It goes without saying that you believe in democracy, in the sovereignty of parliament. After all, wasn't that what the Brexit vote was all about?
So how does it feel to discover that you are nothing more than a vote – and a few 'hear hears' if you're lucky enough to get a seat at PMQs? How embarrassing is it to have to cheer Mr Johnson's bluster as Keir Starmer forensically dissects him to expose his empty core, lie by lie, week after week? If you trust your leader and think he's doing right by the country, you might go along with it – accept that you are just a foot soldier. But do you? Trust him and think he's doing right by the country?
The flag-waving joker dangling from a zipwire might have been fun in 2012, but do you think our international reputation is enhanced by a leader who dons an ill-fitting high-vis jacket and jumps on any available piece of heavy machinery at the drop of a too-small hardhat? Is that the way statesmen behave when tens of thousands of their fellow citizens are dying? Voters are beginning to think it isn't. Corbyn has gone and people are seeing Starmer as a safer pair of hands. Your party chose Boris Johnson because he was a winner – and he duly delivered the landslide victory that should have secured your job for a decade or more. But will it? And at what price?
Have you seen the House of Lords committee report on the Brexit legislation and the Henry VIII powers therein? Did you realise when you voted for it that you were surrendering your right to have a say in law-making, which most would regard as an MP's raison d'etre? That you were rubber stamping ministers' authority to create new offences, backed up by unlimited fines, without any reference to, or consideration by, parliament, beyond a debate lasting as long as a football match – and only then after they have become law? Do you see any parallels between this and the constitutional changes that will keep Putin in power for decades, published and distributed before Russians had voted on them?
Does it trouble you that procurement contracts are being awarded without any tendering process? That your government bought PPE from a chocolatier, a pest-control contractor and a T-shirt salesman? Is it a concern that Robert Jenrick is accused of rushing through a planning approval saving party donor Richard Desmond having to pay the 'Marxists' of Tower Hamlets council £48 million? Did it surprise you to learn that the PM intended to spend nearly a million pounds having an aeroplane painted – about five times the usual cost? Do you regard this as a sensible investment as the country faces the deepest recession it has ever known? Did anyone ask you?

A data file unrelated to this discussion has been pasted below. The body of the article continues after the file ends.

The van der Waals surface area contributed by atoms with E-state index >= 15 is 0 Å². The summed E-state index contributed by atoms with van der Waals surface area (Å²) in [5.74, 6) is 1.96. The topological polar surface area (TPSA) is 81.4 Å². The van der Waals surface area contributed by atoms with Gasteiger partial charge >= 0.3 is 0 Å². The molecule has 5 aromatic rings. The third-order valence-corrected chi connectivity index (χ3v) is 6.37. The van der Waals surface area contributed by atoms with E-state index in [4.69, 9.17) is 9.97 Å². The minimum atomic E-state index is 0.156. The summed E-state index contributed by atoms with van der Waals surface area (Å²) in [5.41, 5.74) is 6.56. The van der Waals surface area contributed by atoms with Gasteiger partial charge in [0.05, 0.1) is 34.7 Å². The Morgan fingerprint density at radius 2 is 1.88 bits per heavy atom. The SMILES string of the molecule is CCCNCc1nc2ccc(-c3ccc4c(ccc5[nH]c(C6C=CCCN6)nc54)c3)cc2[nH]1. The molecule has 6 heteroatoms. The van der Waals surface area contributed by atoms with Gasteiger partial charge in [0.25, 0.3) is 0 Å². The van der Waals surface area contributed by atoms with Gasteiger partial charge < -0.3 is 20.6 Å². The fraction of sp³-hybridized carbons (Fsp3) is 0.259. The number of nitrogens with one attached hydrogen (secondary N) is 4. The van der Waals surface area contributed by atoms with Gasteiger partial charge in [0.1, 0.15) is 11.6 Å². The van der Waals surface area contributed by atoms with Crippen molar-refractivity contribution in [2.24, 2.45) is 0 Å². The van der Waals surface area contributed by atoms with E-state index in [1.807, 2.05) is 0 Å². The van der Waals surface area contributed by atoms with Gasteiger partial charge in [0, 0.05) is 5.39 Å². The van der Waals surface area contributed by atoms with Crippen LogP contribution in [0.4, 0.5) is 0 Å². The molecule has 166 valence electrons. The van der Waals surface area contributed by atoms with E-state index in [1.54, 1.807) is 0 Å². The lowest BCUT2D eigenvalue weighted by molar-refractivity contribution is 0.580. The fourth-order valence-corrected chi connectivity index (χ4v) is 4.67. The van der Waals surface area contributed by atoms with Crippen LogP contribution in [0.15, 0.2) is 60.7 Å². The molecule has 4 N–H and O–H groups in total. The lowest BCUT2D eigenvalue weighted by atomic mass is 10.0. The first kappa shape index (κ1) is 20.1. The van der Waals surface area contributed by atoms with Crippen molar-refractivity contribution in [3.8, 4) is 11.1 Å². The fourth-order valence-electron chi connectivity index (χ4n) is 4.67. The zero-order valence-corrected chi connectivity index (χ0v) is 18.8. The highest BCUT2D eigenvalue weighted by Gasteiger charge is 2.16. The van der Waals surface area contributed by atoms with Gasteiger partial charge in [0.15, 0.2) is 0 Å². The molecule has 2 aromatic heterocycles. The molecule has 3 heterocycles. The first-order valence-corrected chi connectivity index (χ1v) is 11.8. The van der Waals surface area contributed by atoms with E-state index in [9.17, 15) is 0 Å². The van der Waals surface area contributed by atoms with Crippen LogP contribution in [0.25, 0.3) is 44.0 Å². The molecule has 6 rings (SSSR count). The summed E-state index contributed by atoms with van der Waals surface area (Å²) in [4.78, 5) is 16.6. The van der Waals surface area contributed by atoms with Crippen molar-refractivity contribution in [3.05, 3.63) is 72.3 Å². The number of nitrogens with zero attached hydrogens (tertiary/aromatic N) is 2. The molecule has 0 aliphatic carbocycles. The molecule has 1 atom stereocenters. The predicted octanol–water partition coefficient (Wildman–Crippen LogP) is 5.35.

I doubt it. When the cabinet is stuffed with yes men, most of whom learn about policy only after it has been decided by the inner circle, who in Downing Street is going to waste a second on what a mere backbencher thinks?
Your personal future hinges on how the British public views these behaviours. Yet your capacity to influence them is being reduced at every turn. To be frank, you are just lobby fodder. If you feel that sycophancy might lead to ministerial office, you can stand up at PMQs and mention your constituency, to be rewarded with some arcane historical titbit that's supposed to show that the prime minister appreciates the significance of your town. Another fiction to add to the pile. But didn't you go into politics to make the country a better place?
The time is fast approaching when you will need to decide whether following this particular leader will achieve that.
You need to decide whether Boris Johnson can build a prosperous, thriving, united country out of the catastrophe that is Covid and the catastrophe that will be Brexit.
But more than that, you need to decide if the country believes he can do it. You need to calculate whether voters will punish him for the way their loved ones died of a vicious virus, for the loss of their jobs, for the failure to create the sunny uplands promised in the referendum – or if they will still think 'good old Boris'.
Your party has a ruthless streak when it comes to leaders who don't come up to scratch. And by most measures, this leader doesn't. If you don't get rid of him, he will drag you all down.
But you must wield the knife with precision. You need to beware a hasty, half-baked move that would succeed only in securing his position for another year or – given that he already seems to be wearying of the role – as long as he needs to ensure that remote controller Cummings stays in place, probably with Gove as his new mechanical. That would accelerate the emasculation of our parliamentary democracy and your own part in it.
Ten years ago today, Mr Johnson was embroiled in a love triangle that renewed speculation about how many children he had fathered. Stephen Glover wrote an appraisal in the Daily Mail headlined 'Selfish, lazy, arrogant. My friend Boris thinks he can get away with anything (but I don't think he'll ever be PM)'.
Your colleagues and predecessors – maybe even you, yourself – ensured that he was wrong on the key point.
It's time to set things right.
Kind regards, A Constituent